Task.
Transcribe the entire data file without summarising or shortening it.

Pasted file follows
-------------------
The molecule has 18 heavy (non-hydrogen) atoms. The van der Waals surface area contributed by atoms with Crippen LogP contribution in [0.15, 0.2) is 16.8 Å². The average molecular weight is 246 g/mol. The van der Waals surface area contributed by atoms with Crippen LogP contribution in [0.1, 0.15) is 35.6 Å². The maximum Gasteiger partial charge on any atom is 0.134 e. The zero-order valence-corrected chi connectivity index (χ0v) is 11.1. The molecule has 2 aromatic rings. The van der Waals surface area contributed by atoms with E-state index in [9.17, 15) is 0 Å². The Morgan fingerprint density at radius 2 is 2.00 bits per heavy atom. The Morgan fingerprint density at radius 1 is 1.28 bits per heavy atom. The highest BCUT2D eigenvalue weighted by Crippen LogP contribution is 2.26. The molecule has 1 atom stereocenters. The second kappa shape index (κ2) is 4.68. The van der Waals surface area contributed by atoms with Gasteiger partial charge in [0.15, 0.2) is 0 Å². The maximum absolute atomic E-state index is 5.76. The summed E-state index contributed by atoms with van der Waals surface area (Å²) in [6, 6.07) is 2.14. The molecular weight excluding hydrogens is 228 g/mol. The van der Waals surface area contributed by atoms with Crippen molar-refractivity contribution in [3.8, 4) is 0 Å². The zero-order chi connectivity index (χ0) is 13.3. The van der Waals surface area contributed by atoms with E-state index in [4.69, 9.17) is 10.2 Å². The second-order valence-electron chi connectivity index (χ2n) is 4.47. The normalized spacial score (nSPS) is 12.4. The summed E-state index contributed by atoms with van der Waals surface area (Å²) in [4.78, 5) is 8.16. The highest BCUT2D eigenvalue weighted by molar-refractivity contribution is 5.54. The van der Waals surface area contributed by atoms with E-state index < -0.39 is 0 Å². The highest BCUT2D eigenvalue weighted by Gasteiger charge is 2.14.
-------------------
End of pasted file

The molecule has 18 heavy (non-hydrogen) atoms. The van der Waals surface area contributed by atoms with Crippen LogP contribution in [0.15, 0.2) is 16.8 Å². The average molecular weight is 246 g/mol. The van der Waals surface area contributed by atoms with Crippen LogP contribution in [0.1, 0.15) is 35.6 Å². The maximum Gasteiger partial charge on any atom is 0.134 e. The zero-order valence-corrected chi connectivity index (χ0v) is 11.1. The molecule has 2 aromatic rings. The van der Waals surface area contributed by atoms with E-state index in [9.17, 15) is 0 Å². The Morgan fingerprint density at radius 2 is 2.00 bits per heavy atom. The Morgan fingerprint density at radius 1 is 1.28 bits per heavy atom. The highest BCUT2D eigenvalue weighted by Crippen LogP contribution is 2.26. The molecule has 1 atom stereocenters. The second kappa shape index (κ2) is 4.68. The van der Waals surface area contributed by atoms with Gasteiger partial charge in [0.15, 0.2) is 0 Å². The maximum absolute atomic E-state index is 5.76. The summed E-state index contributed by atoms with van der Waals surface area (Å²) in [6, 6.07) is 2.14. The molecular weight excluding hydrogens is 228 g/mol. The van der Waals surface area contributed by atoms with Crippen molar-refractivity contribution in [3.8, 4) is 0 Å². The zero-order chi connectivity index (χ0) is 13.3. The van der Waals surface area contributed by atoms with E-state index in [4.69, 9.17) is 10.2 Å². The second-order valence-electron chi connectivity index (χ2n) is 4.47. The normalized spacial score (nSPS) is 12.4. The summed E-state index contributed by atoms with van der Waals surface area (Å²) in [4.78, 5) is 8.16. The highest BCUT2D eigenvalue weighted by molar-refractivity contribution is 5.54. The van der Waals surface area contributed by atoms with E-state index < -0.39 is 0 Å². The highest BCUT2D eigenvalue weighted by Gasteiger charge is 2.14.